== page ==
IV.

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8

We now turn our attention to whether or not Sisk's allegations of harassment and retaliation state a claim upon which relief can be granted. Appellees' Motion to Dismiss contended the Complaint was inadequate because it failed to explicitly detail the factual episodes of harassment and retaliation. Under Rule 8(a) F.R.C.P. the complaint need only contain a "short and plain statement of the claim showing the pleader is entitled to relief." If a complaint is ambiguous or does not contain sufficient information to allow a responsive pleading to be framed, the proper remedy is a motion for a more definite statement under Rule 12(e) F.R.C.P. 5 Wright & Miller, Fed. Practice & Procedure: Civil § 1356 at 590-591. A complaint should not be dismissed under Rule 12(b)(6) for failure to state a claim unless it appears beyond a doubt that the plaintiff can prove no set of facts which would entitle him to relief. Conley v. Gibson, 355 U.S. 41, 78 S.Ct. 99, 2 L.Ed.2d 80 (1957); Swilley v. Alexander, 629 F.2d 1018 (5th Cir. 1980).

9

At a minimum, Sisk's Complaint states that various state officials in their official capacities, prior to January 1, 1977, have deprived Sisk of property rights and harassed him in retaliation for his public expression. Though inartful, Sisk's Complaint does state a claim upon which relief can be granted. After reviewing Sisk's answers to appellees' one-hundred interrogatories, wherein Sisk outlines numerous incidents of harassment and denials of fishing privileges, the appellees can not be heard to complain that Sisk's allegations are so conclusory that a responsive pleading cannot be framed.

V.

10

In conclusion, we remand the case for examination of the applicability of the exhaustion prerequisites to Sisk's equal protection claim and, if such exhaustion is not applicable, further proceedings on that cause of action. Furthermore, the case is remanded for further proceedings on Sisk's claim of violation of his First Amendment rights by the Department's agents in retaliation for his public expression. Upon leave of the Court, Sisk may wish to amend his Complaint to include an additional cause of action as referred to in footnote 2.

11

REVERSED and REMANDED.

*

District Judge of the Western District of Texas, sitting by designation

1

A review of the record reveals that "rough fish" consists of Carp, Buffalo, Gaspergou, Gar, Suckers, Shad, Goldfish and Turtle

2

At oral argument counsel for appellant also argued that the Department violated Sisk's First Amendment and equal protection rights by allowing commercial fishermen to harvest these fish without penalty but at the same time refused Sisk to do the same. While such disparate treatment might be a denial of equal protection, the Complaint simply does not set forth any facts supporting this argument and we cannot consider it in this appeal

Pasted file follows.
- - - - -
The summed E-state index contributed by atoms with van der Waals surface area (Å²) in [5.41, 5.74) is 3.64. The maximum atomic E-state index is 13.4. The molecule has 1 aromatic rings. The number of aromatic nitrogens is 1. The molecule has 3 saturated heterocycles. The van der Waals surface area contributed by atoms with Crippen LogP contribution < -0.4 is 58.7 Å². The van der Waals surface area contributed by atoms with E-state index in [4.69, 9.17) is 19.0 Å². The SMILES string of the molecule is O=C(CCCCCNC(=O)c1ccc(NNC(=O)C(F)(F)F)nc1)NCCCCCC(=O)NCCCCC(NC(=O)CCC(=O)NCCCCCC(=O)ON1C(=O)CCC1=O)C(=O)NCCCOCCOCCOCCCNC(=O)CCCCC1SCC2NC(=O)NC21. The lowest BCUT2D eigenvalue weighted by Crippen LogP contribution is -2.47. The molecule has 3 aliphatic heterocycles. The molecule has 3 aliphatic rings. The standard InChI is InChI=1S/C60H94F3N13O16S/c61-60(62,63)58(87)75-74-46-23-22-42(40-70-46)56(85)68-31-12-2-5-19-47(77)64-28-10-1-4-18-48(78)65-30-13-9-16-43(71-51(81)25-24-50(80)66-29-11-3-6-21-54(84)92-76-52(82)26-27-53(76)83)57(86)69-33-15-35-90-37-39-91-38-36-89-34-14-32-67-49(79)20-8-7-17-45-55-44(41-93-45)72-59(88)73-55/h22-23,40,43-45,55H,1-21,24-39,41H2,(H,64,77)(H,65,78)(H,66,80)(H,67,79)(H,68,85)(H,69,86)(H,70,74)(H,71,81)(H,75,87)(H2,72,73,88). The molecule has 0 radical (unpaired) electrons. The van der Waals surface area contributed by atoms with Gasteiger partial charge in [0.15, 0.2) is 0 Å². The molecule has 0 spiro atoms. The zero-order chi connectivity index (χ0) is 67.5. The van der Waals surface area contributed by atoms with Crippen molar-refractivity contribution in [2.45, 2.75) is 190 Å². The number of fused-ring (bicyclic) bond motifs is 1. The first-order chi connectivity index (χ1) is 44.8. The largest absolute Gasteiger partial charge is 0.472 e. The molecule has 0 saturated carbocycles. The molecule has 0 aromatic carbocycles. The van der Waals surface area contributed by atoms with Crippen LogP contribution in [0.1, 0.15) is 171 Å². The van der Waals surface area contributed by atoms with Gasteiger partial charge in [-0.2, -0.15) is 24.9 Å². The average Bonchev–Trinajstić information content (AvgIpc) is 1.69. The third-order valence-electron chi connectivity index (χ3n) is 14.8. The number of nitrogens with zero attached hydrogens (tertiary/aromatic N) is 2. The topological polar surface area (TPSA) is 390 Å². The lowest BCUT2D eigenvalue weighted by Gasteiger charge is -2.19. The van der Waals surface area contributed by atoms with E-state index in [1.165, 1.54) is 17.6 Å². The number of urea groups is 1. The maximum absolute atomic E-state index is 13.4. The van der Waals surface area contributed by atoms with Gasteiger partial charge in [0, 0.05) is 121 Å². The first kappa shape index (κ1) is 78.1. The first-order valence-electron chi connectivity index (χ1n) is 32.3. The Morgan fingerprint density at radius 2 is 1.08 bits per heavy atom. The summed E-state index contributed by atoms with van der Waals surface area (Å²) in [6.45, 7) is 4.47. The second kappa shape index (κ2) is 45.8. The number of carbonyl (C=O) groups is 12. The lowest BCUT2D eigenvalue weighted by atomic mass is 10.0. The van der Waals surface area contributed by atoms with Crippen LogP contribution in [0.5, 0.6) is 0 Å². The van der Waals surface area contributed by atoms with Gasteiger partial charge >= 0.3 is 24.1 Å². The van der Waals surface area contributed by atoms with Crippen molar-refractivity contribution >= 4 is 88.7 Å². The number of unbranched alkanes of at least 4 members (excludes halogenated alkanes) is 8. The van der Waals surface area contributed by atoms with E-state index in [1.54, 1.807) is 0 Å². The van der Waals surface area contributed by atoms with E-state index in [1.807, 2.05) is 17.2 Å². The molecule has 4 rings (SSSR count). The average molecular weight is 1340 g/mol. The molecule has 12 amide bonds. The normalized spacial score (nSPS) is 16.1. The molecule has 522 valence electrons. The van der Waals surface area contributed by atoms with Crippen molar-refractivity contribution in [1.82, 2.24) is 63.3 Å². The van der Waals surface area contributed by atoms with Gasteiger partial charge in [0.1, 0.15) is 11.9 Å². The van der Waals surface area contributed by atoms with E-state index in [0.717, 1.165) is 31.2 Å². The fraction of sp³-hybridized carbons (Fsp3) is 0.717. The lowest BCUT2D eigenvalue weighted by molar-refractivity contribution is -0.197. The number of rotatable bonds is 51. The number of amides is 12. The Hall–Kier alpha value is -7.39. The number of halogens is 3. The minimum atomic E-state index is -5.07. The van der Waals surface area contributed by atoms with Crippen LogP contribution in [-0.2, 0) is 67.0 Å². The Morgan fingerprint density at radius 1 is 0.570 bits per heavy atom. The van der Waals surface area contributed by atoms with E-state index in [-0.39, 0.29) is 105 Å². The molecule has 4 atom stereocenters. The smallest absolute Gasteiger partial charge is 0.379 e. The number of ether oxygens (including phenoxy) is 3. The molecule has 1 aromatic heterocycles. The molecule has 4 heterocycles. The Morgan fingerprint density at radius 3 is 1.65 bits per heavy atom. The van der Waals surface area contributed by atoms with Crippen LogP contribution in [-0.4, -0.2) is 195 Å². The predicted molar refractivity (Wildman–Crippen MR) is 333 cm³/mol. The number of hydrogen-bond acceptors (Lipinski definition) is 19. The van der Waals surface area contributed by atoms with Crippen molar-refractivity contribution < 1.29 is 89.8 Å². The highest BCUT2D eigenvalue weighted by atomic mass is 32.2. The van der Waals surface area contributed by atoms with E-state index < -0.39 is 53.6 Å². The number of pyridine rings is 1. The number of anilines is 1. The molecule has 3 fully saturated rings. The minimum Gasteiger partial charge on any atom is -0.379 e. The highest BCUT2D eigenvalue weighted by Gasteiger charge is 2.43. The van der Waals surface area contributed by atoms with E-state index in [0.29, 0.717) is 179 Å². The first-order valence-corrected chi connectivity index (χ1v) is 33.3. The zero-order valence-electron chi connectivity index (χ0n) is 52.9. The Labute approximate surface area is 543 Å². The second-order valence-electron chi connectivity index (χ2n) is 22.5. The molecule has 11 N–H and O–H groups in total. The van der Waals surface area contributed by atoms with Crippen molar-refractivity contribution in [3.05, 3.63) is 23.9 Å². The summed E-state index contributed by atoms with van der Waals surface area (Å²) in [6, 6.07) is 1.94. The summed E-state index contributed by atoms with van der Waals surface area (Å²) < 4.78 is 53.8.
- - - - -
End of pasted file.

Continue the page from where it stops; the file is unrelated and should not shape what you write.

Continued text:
3

On appeal Sisk has specifically consented to the dismissal of the Department from the suit. Therefore, we will not address appellees' contention that the Department is not a "person" within 42 U.S.C. § 1983. For the same reasons we will not address appellees' Eleventh Amendment argument since Sisk's action is not against the State of Texas but rather against individuals acting under the color of state law given them in their official capacity

4

Recently in Patsy v. Florida International University, 634 F.2d 900 (5th Cir. 1981), this Court held that adequate and appropriate state administrative remedies must be exhausted before a § 1983 action is permitted to proceed in federal court, absent the traditional exhaustion exceptions. On remand, the District Court should inquire into the availability and adequacy of Texas' administrative procedures to remedy Sisk's grievances concerning the Department's denial of fishing permits

5

There can be no doubt that Texas may regulate the commercial exploitation of its wildlife resources as a valid exercise of its police power. Lawton v. Steele, 152 U.S. 133, 14 S.Ct. 499, 38 L.Ed. 385 (1894). However, it is not the regulation of fish harvesting of which Sisk complains, but rather the disparate treatment accorded commercial fishermen by the State of Texas. Although fishing is not a fundamental right nor is the class of commercial fishermen a suspect class so as to subject Texas' treatment to strict scrutiny, the disparate treatment must nevertheless have a rational basis. It may well be that a rational basis justifies the treatment, however it is not the duty of this Court to pass on such matters on this case as it presently presents itself